(FOX 2) - This week, our Jill of All Trades, Jill Washburn shows us how easy it is to install gutter guards on a gutter.
Because Jill's yard is full of trees, her gutters were constantly filling with leaves, pine needles, seeds, and other debris. The build-up was causing major clogs, which then caused the gutters to overflow. The resulting waterfall off the house was causing damage to flowerbeds and the brick patio. Plus, Jill says, she was far too often up on a ladder in a rainstorm, trying to clear the clogs. It was definitely time to take action.
Jill found her gutter guards at Home Depot. They are metal screens with a painted coating that will protect them from the weather. All of the big box stores should have some sort of gutter guard.
In fact, there are multiple options available. Jill chose the ones that she did, because she has a large section of roof that sheds into the gutter on the back of her house and she felt that the metal screen option would let the most water drain through the quickest.
The gutter guards she chose will also fit multiple size gutters, 4-inch, 5-inch, or 6-inch wide, so even if you're not sure what size gutters you have, you'll still be covered. The guards come in 3-foot long sections and easily interlock.
To install them, you have to gently slide the back edge (the flatter of the two edges) up under your shingles just a tiny bit. You push it in far enough so that the front edge can clear the inside of the front edge of your gutter. Then you pull the guard back out just enough so that the front rounded edge sits firmly over the front edge of the gutter. That's it!
You just continue down the span doing the same process with each piece. As you go along, says Jill, you'll want to overlap the ends slightly, and they are made to work that way. You'll notice a little notch on the left side of each piece that allows the pieces to overlap, so that there are no gaps in your coverage.
Jill offers a couple of tips to help you out. First, says Jill, it's best to do this on a warm day, so that your shingles are a little more pliable. It'll make the job easier and you'll be much less likely to damage your shingles. That said, Jill says to try to avoid doing this project during the hottest part of the day. There are often bees or hornets up under your gutters and they are more likely to be active when it's really warm. Jill says a mild morning or evening is the best timing, in that regard.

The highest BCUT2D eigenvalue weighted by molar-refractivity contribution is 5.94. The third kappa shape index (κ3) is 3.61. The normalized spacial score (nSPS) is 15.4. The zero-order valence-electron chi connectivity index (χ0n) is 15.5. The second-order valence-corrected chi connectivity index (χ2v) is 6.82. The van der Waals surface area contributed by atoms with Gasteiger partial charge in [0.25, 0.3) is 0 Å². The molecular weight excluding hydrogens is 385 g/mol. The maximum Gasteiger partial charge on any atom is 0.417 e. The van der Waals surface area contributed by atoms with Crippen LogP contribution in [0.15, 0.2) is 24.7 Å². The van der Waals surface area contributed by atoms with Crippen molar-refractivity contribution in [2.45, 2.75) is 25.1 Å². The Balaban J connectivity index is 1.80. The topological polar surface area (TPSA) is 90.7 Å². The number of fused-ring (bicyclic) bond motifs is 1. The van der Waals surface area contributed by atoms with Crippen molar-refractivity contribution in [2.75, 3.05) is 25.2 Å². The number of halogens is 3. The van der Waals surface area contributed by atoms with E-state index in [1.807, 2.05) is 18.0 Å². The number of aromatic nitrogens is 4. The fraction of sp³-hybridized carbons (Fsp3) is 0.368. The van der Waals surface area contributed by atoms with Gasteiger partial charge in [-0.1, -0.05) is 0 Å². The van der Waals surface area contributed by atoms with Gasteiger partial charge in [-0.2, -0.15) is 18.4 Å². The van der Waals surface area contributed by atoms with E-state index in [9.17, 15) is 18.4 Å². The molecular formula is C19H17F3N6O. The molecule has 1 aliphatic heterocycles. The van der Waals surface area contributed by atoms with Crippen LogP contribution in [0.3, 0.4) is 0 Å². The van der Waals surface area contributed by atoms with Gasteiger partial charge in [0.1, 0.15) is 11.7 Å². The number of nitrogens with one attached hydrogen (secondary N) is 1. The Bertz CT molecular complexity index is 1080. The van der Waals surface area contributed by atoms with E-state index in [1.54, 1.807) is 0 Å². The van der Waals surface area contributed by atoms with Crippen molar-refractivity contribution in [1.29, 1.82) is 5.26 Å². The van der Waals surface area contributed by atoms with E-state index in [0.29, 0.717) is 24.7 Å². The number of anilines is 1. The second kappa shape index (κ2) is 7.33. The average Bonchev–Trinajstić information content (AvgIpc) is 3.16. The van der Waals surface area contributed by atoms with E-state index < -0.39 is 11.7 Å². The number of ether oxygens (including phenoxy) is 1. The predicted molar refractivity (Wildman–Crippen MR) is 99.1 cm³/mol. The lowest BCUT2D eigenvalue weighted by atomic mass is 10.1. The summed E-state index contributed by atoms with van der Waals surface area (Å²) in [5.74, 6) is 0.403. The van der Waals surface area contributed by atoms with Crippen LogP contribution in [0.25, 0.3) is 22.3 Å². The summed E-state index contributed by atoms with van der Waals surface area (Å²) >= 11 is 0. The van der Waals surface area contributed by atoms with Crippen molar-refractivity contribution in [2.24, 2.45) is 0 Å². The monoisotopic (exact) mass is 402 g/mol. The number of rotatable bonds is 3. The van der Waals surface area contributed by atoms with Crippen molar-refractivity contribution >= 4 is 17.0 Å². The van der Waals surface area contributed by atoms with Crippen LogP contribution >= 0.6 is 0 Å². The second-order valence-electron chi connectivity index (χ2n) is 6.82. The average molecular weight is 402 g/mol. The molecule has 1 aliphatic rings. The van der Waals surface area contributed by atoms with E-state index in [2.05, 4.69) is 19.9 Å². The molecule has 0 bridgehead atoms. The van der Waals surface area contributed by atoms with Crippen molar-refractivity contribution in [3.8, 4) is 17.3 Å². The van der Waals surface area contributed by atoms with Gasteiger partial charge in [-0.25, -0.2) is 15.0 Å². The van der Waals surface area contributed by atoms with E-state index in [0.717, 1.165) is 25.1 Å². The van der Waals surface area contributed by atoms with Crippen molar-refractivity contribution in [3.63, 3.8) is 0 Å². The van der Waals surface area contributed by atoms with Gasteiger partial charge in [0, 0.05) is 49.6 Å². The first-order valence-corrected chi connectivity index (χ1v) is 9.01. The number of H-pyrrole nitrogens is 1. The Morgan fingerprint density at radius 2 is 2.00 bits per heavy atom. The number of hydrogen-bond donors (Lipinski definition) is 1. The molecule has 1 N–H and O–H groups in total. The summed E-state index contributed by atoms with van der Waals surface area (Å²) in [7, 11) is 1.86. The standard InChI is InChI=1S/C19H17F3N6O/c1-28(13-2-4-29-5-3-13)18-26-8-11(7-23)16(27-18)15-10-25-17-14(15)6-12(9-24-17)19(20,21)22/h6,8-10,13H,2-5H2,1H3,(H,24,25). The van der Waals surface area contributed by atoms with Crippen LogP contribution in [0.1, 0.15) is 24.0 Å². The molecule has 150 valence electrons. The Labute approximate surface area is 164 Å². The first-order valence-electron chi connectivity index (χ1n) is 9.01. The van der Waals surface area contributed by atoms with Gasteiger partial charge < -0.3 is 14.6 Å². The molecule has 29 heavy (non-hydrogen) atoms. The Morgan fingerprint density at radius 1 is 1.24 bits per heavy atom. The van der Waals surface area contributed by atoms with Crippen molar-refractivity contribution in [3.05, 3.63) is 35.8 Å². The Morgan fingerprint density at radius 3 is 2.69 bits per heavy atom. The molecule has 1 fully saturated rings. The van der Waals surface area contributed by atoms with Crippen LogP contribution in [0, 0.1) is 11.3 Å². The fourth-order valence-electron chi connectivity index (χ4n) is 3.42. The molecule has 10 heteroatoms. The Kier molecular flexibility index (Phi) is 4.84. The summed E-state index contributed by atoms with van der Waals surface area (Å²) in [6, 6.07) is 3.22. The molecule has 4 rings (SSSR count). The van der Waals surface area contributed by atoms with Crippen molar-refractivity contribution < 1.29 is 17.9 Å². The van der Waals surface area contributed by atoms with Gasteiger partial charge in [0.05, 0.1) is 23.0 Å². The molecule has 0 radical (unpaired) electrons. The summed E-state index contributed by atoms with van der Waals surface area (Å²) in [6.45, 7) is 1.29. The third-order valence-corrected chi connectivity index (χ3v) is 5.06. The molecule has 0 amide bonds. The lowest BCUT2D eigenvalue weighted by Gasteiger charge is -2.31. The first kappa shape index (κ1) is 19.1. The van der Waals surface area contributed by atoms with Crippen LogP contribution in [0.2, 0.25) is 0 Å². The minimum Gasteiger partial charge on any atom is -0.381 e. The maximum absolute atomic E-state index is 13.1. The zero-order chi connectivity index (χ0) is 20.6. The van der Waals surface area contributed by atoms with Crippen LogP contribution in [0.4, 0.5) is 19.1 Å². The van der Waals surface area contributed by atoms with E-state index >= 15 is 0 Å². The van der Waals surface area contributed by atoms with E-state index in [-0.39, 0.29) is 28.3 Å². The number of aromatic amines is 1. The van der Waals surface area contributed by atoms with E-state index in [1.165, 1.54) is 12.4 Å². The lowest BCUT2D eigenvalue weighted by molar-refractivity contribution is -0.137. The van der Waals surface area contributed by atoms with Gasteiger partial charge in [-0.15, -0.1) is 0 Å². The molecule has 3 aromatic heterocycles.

Also, Jill recommends a good pair of gloves for this project, and that's for a couple of reasons. First of all, you're going to want to be cleaning whatever existing junk (or gunk!) is already sitting in your gutter, as you work your way along it. As you cover up your gutters, you don't want to be sealing the problem inside.
Jill says to choose a pair of gloves with a tough coating, or a good pair of leather work gloves. The other reason for wearing gloves is because the edges of the guards can be a little rough on your hands, especially if you have to muscle them into place a little bit. This is especially true when you get down to the final piece where you may have to make some cuts. That cut edge can be a little sharp.
Speaking of the final piece, Jill found that cutting that last piece of gutter guard was much easier than she anticipated. She just marked the endpoint with a piece of chalk, and she used a pair of tin snips to cut through the metal mesh. A few snips made the last piece a custom fit.
Jill offers a word of caution on this project. Make sure you are confident on a ladder when you are tackling a job like this. And, it helps to have someone along with you on the ground to help steady the ladder, because sometimes the ground next to your house can be irregular in terrain, or soft in spots. An extra pair of hands, and eyes, is always helpful. And, a helper can make the job go much faster.
PROJECT RATING: Medium (It's actually pretty simple, but there will be many trips up and down the ladder.)
To watch Jill take you through the process, just click on the video player above.